Current and former students who worked as handlers with both Jonathans say they will miss the elder mascot and his endearing personality traits, including his love for the younger Jonathan.

“I only had the privilege of crossing paths with Jonathan XIII in his senior years. He was a sassy, loving, and rambunctious boy,” recalls Taylor Harton ’21 (CLAS), a recent graduate and former handler through Alpha Phi Omega.

“We will forever miss his little tap dance he did when he walked and the way he loved his little brother, Jonathan XIV. He lived a beautiful, long life full of adoration from his family, his handlers, and all the students, staff and UConn fans that had the pleasure of meeting him,” she says.

Some of Jonathan XIII’s current and former handlers shared their remembrances on Wednesday:

“I will miss Jonathan XIII deeply. I have had the opportunity to be a handler for him and Jonathan XIV for over two years, and it has been such an amazing experience during my time at UConn. He has very sneaky when it comes to sniffing out good food — for example, during a walk on campus he found a piece of pizza crust and got really upset with me when I had to take it out of his mouth. The look on his face was priceless, as it was a clear display of sass and judgment towards me. He will be forever in my heart and as well as the heart of UConn.” Sydney Hyde ’22 (CLAS)

“We will miss our beloved mascot, Jonathan XIII. He was unapologetically sassy, strong-minded, and always down for a good ear scratch. On our car rides to campus, he would begin to moan excitedly as we would near the parking lot, as he became eager to walk on his domain alongside his brother and among students. Jonathan XIII loved UConn as much as we continuously love him. He will never be forgotten.” – Clare Wieduwilt ’21 (CLAS)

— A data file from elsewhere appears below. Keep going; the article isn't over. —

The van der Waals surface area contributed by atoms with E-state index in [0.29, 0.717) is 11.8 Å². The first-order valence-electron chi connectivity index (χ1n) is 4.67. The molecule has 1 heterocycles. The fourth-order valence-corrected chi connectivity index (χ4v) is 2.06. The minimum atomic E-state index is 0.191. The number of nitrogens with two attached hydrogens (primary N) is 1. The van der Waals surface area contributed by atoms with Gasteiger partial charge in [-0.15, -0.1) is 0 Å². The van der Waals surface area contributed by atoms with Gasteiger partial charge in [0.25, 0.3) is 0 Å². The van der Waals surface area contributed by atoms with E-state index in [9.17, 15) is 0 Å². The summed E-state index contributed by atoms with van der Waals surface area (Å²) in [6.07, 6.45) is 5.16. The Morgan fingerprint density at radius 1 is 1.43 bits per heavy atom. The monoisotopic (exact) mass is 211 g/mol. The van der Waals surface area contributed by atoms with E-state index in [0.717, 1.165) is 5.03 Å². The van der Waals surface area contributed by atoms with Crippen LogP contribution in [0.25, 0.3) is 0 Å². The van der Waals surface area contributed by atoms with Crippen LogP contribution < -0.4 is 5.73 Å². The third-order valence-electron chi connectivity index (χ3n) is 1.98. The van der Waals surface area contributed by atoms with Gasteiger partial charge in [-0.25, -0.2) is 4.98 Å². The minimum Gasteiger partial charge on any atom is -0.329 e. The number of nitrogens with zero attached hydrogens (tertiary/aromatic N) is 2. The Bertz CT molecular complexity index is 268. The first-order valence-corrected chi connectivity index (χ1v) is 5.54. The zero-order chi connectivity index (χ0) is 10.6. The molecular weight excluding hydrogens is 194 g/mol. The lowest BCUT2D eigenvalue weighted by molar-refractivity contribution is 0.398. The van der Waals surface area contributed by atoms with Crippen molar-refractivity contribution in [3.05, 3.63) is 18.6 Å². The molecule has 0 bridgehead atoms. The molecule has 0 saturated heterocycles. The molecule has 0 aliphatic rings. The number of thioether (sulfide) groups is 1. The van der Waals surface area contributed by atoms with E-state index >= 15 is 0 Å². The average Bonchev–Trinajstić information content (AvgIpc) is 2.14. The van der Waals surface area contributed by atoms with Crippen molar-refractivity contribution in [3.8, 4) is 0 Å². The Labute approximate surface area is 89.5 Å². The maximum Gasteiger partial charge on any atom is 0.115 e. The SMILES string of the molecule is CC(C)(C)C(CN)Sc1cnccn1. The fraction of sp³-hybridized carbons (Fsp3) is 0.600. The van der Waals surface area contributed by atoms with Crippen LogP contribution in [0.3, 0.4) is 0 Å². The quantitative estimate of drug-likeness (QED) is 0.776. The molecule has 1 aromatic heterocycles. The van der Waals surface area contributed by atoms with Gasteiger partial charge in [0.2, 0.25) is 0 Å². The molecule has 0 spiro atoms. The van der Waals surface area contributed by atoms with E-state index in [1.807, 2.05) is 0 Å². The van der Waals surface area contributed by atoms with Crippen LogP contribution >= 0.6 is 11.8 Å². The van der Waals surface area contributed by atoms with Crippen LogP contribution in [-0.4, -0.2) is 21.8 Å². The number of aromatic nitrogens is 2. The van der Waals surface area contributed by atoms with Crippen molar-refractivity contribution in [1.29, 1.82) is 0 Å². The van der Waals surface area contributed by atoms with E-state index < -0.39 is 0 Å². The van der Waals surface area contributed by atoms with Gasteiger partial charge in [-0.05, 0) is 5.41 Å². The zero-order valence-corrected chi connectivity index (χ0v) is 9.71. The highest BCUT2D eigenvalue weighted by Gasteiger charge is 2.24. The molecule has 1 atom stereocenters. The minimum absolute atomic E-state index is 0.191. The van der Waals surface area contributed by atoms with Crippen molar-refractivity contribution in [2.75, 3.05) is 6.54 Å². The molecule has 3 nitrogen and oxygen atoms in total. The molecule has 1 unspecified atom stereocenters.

“Jonathan XIII was such a great dog, mascot, and companion. I was fortunate enough to be one of his handlers and seeing him would always make my day brighter. I loved when we would come to take him for a walk, and you could always tell how happy he was to see us (and to get some good ear scratches). He was loved by so many including his handlers, the UConn community, and his incredible host family. He had such a wonderful life and will be missed dearly.” – Lucy Stone ’22 (CAHNR)

“Jonathan XIII always had something to say with his trademark howl, never holding back. He felt strongly about naps with his brother and looked forward to them every day. The saying, “respect your elders” held very true with Jonathan XIII — he was our grandfather always telling a story!” – Taylor Coonan ’22 (CLAS)

“Jonathan XIII was one of the kindest souls I have ever met. To earn the trust and respect of XIII was one of the greatest feelings in the entire world. The best part of my week was arriving to take XIII and his brother XIV on their campus walk. Nothing was better than taking the boys to the dairy bar where he would scarf down his ice cream bowl enjoying every lick. Jonathan XIII will be missed by many. I hope there are endless ear scratches and dairy bar pup cups over the rainbow bridge.” – Lauren Lavigne ’21 (CAHNR)